This really resonated with me— what is our own Jewish tradition if not a spiral of words and sounds sung and whispered across the generations? 

And so this Elul,inspired by the wisdom of poet Joy Harjo,  I am beginning with an ear toward the voice of our ancestors: finding strength in the utter humanity of each generation. 

The second question, this one posed by a writer and comedian. 

"Who is deserving of our empathy?" 

Alex Edelman describes himself as a Bostonian comedian. Jew. Sweetheart. This summer, his one man show called “Just For Us” was a breakout hit, following a run at the Greenwich House Theater in NY that was twice extended. I had the chance to see it up at the theater festival in Williamstown and was electrified. 

As he describes the show himself, Just For Us takes the audience through hilarious anecdotes from Alex Edelman’s life — his upbringing as an orthodox Jew in the Boston suburbs– but at its center is an astonishing and frighteningly relevant story. After a string of anti-Semitic abuse is directed at Edelman online, he decides to covertly attend a gathering of White Nationalists in New York City and comes face to face with the people behind the keyboards.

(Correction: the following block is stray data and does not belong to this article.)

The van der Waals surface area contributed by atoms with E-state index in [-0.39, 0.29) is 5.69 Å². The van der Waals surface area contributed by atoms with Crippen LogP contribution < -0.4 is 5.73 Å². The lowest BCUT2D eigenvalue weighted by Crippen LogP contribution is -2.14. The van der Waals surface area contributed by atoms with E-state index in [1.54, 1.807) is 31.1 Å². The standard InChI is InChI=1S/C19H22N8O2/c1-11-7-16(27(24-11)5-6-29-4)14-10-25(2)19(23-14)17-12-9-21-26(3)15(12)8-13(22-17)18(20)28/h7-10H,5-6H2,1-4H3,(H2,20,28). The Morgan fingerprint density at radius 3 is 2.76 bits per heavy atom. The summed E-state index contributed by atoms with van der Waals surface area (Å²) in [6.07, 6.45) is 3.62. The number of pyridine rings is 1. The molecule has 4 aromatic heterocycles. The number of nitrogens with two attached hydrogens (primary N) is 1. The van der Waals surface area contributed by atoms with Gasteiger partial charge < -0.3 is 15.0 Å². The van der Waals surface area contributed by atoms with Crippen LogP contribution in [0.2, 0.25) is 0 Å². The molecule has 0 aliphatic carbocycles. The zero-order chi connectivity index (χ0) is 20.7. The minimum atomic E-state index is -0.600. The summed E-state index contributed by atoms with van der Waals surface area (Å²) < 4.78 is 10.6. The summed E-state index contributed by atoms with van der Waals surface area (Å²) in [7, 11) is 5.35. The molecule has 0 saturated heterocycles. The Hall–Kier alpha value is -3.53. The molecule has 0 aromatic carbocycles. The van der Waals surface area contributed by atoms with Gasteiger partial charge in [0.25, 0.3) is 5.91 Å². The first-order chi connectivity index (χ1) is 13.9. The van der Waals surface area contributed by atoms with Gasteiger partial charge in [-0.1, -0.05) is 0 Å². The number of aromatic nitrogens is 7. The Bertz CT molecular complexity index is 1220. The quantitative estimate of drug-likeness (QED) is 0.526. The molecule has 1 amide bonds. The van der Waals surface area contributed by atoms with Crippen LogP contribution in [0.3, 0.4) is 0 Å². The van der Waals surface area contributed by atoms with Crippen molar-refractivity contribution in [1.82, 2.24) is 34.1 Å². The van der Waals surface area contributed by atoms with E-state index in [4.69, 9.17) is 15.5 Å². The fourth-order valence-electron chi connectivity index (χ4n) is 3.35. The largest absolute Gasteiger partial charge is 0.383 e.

I will pause here to say that I believe laughter is holy— and humor, at it’s best, leaves you thinking as you hold your sides from laughing so hard. To be sure, it was one of the funniest pieces I have ever seen— but at heart, it was also one of the most incisive interrogations of what it means to be a Jew. 

Describing the moment when his cover is blown, and this motley crew of White Nationalists reacts to the discovery of a Jew in their midst, Edelman turns to face the audience, and describes his inner struggle in that moment. 

And he asks: who is deserving of our empathy?